p53 and PUMA: A Deadly Duo

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Science  09 Sep 2005:
Vol. 309, Issue 5741, pp. 1685-1686
DOI: 10.1126/science.1118232

Despite its importance in protecting us from malignancies, the specific activities of the p53 protein that allow it to function as a tumor suppressor have been hard to reconcile. A paper by Chipuk et al. on page 1732 of this issue (1) now promises to reduce the complexity of the p53 response to cellular stresses by bringing together two seemingly separate activities of p53—one nuclear and one cytoplasmic—into a single, unified model.

The ability of p53 to function as a transcription factor is generally considered to be its main physiological property (2). Expression array technology has revealed long lists of potential gene targets of p53, with the accompanying problem of sorting the wheat from the chaff. Analyses of cells defective in some of these p53-target genes have established several of them as important mediators of the p53 response. For example, p21Waf1/Cip1, an inhibitor of an enzyme (a cyclin-dependent kinase) that controls the cell division cycle, is key to the proliferative arrest induced by p53. More recent studies have indicated a surprisingly strong dependence of p53-mediated apoptosis on the presence of PUMA, a protein with clear apoptotic potential (3). Combined with compelling evidence that the ability to function as a transcription factor is essential for the antineoplastic activity of p53, it is tempting to conclude that regulation of gene expression is the key to its suppressive effects on tumorigenesis.

However, complicating this simple model have been persistent indications that p53 also functions through nonnuclear, transcriptionally independent mechanisms (4). Early studies showing that p53 fragments lacking part of its DNA binding domain could still induce cell death, and that p53-mediated death was not necessarily dependent on new protein synthesis, elicited some concern as to their physiological relevance. However, more recent evidence has revealed a function for p53 outside the nucleus—as a binding partner of the anti-apoptotic/prosurvival members of the the Bcl2 superfamily such as Bcl2 and Bcl-xL (5) (see the figure, top). In this respect p53 seems to function like some of the proapoptotic members of the Bcl2 superfamily—a group of proteins defined by the presence of a region of sequence similarity called the BH3 domain—and socalled BH3-only proteins. This activity of p53 as a BH3-only protein comes as quite a surprise, because there is no obvious BH3 domain within p53. But PUMA, a validated p53-induced apoptotic protein, clearly contains a BH3 domain. This presents a conundrum: Why would p53 activate expression of PUMA, a BH3-only protein, if p53 functions as a BH3-only protein itself?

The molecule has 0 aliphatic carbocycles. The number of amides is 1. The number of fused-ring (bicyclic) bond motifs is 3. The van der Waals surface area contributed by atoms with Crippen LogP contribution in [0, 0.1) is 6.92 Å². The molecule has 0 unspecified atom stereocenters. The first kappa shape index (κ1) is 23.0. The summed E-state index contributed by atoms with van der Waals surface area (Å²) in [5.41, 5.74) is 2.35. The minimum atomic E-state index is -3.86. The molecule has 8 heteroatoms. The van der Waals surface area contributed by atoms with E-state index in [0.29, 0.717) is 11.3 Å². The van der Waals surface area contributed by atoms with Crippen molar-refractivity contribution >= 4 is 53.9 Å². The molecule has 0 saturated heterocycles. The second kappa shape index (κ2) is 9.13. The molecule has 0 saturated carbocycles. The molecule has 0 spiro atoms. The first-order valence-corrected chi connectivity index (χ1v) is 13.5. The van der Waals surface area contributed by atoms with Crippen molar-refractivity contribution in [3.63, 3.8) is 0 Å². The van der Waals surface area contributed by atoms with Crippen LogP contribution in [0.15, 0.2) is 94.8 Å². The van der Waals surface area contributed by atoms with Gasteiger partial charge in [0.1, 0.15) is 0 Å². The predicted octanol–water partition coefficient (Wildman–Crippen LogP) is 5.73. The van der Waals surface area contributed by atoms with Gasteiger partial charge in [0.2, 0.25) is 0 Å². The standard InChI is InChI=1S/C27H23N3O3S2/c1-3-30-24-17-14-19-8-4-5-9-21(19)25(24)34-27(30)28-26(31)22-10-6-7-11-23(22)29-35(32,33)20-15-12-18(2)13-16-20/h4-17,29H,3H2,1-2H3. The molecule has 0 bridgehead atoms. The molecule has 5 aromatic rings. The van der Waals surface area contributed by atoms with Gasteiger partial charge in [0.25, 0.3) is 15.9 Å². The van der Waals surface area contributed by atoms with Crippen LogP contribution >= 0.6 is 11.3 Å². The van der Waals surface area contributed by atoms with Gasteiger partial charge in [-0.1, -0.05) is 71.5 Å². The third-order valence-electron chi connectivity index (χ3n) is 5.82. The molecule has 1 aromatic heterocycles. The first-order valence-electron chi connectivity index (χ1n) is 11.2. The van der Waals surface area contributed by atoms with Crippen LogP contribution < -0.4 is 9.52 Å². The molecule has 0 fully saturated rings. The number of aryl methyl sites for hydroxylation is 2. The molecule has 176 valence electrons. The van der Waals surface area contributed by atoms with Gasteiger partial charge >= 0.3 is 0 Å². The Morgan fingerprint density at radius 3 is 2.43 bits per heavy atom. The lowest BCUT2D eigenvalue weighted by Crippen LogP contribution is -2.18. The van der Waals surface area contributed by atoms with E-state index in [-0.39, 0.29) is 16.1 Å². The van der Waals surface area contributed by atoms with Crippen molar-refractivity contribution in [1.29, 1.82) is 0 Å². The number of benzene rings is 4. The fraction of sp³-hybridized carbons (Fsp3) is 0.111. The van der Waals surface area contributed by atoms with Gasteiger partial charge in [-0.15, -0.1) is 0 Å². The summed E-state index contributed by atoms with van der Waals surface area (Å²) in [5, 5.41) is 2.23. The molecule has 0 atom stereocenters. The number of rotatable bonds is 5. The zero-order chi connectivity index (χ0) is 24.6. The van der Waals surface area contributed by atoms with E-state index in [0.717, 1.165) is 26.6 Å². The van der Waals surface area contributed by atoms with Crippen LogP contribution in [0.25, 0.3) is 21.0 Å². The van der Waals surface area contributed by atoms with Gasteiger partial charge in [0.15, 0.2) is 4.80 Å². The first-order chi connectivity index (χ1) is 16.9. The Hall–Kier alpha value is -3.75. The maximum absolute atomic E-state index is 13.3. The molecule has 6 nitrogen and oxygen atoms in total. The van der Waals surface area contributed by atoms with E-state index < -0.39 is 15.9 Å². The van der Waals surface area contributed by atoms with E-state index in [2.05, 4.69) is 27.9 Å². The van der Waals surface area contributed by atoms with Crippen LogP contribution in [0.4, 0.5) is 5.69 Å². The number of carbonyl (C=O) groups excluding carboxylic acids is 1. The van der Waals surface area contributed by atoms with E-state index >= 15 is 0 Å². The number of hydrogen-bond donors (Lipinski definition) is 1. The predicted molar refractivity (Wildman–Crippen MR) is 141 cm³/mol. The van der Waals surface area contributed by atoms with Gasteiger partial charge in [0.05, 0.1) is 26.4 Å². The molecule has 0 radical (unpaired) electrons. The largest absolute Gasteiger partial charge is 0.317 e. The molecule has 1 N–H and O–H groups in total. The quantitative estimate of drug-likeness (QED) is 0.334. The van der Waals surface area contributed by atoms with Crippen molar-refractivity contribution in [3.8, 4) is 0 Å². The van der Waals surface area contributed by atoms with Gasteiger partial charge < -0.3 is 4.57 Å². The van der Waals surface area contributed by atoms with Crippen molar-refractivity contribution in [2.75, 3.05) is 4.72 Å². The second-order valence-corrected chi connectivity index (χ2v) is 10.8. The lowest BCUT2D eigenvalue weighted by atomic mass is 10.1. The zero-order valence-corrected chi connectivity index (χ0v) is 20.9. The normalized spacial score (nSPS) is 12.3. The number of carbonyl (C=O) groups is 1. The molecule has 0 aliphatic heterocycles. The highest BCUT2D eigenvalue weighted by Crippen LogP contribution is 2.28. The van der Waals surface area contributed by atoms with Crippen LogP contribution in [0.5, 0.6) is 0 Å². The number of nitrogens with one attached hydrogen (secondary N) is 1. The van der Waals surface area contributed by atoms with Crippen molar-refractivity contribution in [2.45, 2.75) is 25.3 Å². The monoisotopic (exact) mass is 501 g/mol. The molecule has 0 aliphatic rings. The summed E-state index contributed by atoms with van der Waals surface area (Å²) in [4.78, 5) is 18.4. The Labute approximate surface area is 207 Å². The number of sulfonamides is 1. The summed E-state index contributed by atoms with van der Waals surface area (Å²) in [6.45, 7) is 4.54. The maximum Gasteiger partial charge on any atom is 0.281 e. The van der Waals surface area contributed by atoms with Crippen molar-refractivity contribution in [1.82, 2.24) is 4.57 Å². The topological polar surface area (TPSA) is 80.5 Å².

Models for the apoptotic activity of p53.

(Top) Apoptotic functions of p53 include a nuclear role as a transcription factor that activates expression of gene targets including PUMA, and a nonnuclear role in the cytoplasm and mitochondria, involving interaction with anti-apoptotic members of the Bcl2 family of proteins. Each of these may result in mitochondrial outer membrane permeabilization and cell death. A number of cytoplasmic and mitochondrial activities of p53 have been proposed (see text). In this example, mitochondrial p53 releases Bid from BclxL. In these models, the nuclear, cytoplasmic, and mitochondrial functions of p53 are not directly linked, although they may cooperate to fully activate cell death. (Bottom) The transcriptional and cytoplasmic functions of p53 are brought together by Chipuk et al. (1) in the same pathway where p53 activates the expression of PUMA, which then serves to release cytoplasmic p53 from the inhibitory interaction with Bcl-xL. The released p53 is then free to directly activate Bax. In this model p53 acts at two steps in the same chain of events, leading to mitochondrial outer membrane permeabilization and apoptosis.